“Imagine you are pinching your nose tightly closed before doing a cannonball into the pool,” Dr. Chen said.

Keep holding this pressure without letting go for at least 15 to 20 minutes. You need to allow enough time for your blood to clot. “If you let go, the clock restarts,” Dr. Chen noted.

2. Lean forward – not backward. This is a common misconception. You want to lean forward so that any blood drips out of the front of your nose and not down your throat. 

“Blood is an irritant to the stomach, and swallowing blood can make you nauseous and cause vomiting, which can make the nosebleed worse,” Dr. Chen said.

3. Don’t attempt to straighten your nose. Just because your nose is swollen doesn’t mean it requires a reset, so leave the care of your nose to the experts.

4. Apply a cold compress. Prepare an ice pack or cold compress to apply to the nose to help reduce swelling. Keep the compress on the nose for about 15 to 20 minutes, then remove it. Repeat in 15-to-20-minute intervals. Place a thin cloth between the ice pack and your skin.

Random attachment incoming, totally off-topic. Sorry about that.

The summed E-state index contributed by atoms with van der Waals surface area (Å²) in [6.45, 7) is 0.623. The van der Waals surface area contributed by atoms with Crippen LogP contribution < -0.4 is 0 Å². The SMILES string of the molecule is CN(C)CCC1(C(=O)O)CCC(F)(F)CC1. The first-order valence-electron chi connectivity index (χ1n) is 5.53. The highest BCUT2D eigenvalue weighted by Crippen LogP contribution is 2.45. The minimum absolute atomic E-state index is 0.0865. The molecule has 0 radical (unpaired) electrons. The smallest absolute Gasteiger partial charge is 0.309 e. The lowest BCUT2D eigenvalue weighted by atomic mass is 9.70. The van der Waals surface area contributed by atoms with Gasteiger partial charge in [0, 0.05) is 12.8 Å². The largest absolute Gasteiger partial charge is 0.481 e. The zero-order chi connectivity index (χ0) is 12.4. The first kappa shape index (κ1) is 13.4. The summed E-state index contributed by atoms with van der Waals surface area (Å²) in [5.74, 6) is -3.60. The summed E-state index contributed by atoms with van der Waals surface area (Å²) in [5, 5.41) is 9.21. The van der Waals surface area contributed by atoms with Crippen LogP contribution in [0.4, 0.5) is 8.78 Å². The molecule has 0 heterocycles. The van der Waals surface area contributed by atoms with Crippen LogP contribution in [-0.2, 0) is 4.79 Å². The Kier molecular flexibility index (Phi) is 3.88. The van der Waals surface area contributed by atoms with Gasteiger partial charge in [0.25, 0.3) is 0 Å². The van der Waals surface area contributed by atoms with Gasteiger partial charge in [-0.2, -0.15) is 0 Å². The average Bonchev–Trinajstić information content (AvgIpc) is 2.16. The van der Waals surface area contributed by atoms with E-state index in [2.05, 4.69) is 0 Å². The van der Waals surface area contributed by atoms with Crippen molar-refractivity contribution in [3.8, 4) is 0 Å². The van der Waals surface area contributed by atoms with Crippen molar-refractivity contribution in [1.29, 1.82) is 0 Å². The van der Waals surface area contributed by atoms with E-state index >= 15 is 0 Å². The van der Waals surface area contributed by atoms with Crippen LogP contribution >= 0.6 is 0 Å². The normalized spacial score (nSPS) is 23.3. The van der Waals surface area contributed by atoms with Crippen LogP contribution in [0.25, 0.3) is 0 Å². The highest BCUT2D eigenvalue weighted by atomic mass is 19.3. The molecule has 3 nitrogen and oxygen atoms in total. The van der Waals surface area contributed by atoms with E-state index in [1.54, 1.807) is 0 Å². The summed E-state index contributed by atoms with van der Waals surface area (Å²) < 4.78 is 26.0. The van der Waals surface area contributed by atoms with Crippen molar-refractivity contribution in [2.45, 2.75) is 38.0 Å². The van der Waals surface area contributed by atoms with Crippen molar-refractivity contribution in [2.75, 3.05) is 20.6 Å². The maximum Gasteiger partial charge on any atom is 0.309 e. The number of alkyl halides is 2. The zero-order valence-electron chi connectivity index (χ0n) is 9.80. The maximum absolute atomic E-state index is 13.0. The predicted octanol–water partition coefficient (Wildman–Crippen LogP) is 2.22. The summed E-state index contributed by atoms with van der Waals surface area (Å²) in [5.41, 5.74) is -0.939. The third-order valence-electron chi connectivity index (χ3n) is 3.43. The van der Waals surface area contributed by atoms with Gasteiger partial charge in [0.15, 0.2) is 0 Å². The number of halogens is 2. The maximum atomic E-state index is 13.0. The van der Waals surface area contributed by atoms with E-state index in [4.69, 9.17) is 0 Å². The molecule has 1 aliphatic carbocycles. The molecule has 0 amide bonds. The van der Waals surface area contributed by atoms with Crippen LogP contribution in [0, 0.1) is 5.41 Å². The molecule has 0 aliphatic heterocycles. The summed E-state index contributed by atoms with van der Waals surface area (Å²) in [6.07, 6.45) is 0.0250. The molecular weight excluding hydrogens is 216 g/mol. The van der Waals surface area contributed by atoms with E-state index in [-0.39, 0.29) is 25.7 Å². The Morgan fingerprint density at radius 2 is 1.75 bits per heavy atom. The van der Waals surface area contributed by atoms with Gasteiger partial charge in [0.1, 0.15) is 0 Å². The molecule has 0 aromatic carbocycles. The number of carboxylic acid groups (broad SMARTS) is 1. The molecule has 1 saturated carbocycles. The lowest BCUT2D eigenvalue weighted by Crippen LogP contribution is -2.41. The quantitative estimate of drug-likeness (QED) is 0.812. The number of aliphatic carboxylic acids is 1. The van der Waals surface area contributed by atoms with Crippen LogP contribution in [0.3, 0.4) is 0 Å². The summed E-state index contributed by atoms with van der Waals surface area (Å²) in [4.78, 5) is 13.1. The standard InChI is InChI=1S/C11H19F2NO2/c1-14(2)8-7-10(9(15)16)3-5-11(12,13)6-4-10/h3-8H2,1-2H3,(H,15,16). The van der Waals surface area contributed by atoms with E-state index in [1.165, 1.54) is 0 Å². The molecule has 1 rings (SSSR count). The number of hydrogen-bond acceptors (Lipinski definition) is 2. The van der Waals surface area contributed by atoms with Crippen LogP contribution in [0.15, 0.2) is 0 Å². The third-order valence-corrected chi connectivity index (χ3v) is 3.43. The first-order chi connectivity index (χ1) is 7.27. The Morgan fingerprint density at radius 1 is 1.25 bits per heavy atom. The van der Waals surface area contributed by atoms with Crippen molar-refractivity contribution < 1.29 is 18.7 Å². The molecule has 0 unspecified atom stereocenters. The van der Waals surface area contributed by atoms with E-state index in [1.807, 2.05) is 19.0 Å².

5. Take a pain reliever with care. Once the bleeding has stopped, you can take a pain reliever, such as acetaminophen or ibuprofen. Read and follow all instructions on the label.

6. Take it easy. Depending on the extent of your nose injury, you may have to take it easy on activities. Follow your provider’s orders on rest to ensure your nose has time to properly heal.


Nobody “nose” when they may get a blow to the nose, but nasal fractures are a very common injury. If you have signs of a broken nose, seek medical attention so you can be properly diagnosed and treated. And, whatever you do – don’t take realigning your nose into your own hands. Leave it to the professionals.

For more on bumps, bruises and broken bones, check out:

Ear, Nose and Throat Urgent Care Emergency